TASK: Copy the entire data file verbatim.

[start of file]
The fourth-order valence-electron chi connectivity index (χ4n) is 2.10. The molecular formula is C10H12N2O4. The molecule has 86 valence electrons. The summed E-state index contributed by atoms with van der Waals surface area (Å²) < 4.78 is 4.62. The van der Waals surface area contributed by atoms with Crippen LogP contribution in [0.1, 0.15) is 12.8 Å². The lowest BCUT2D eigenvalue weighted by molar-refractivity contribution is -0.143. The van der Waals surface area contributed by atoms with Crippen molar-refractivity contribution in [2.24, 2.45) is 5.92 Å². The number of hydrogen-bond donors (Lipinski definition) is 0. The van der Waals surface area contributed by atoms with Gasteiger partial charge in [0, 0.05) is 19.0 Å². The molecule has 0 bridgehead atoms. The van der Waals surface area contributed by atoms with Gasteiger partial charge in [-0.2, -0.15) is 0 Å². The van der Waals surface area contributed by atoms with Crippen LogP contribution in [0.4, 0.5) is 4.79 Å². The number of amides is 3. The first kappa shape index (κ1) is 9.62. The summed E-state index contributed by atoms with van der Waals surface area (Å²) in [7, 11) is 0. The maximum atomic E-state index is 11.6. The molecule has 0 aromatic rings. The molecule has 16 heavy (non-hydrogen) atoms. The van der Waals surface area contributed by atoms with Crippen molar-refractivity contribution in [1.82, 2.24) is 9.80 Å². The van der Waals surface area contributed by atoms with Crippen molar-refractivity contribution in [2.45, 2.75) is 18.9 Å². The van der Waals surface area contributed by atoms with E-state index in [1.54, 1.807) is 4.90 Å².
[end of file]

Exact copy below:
The fourth-order valence-electron chi connectivity index (χ4n) is 2.10. The molecular formula is C10H12N2O4. The molecule has 86 valence electrons. The summed E-state index contributed by atoms with van der Waals surface area (Å²) < 4.78 is 4.62. The van der Waals surface area contributed by atoms with Crippen LogP contribution in [0.1, 0.15) is 12.8 Å². The lowest BCUT2D eigenvalue weighted by molar-refractivity contribution is -0.143. The van der Waals surface area contributed by atoms with Crippen molar-refractivity contribution in [2.24, 2.45) is 5.92 Å². The number of hydrogen-bond donors (Lipinski definition) is 0. The van der Waals surface area contributed by atoms with Gasteiger partial charge in [0, 0.05) is 19.0 Å². The molecule has 0 bridgehead atoms. The van der Waals surface area contributed by atoms with Gasteiger partial charge in [-0.2, -0.15) is 0 Å². The van der Waals surface area contributed by atoms with Crippen LogP contribution in [0.4, 0.5) is 4.79 Å². The number of amides is 3. The first kappa shape index (κ1) is 9.62. The summed E-state index contributed by atoms with van der Waals surface area (Å²) in [7, 11) is 0. The maximum atomic E-state index is 11.6. The molecule has 0 aromatic rings. The molecule has 16 heavy (non-hydrogen) atoms. The van der Waals surface area contributed by atoms with Crippen molar-refractivity contribution in [1.82, 2.24) is 9.80 Å². The van der Waals surface area contributed by atoms with Crippen molar-refractivity contribution in [2.45, 2.75) is 18.9 Å². The van der Waals surface area contributed by atoms with E-state index in [1.54, 1.807) is 4.90 Å².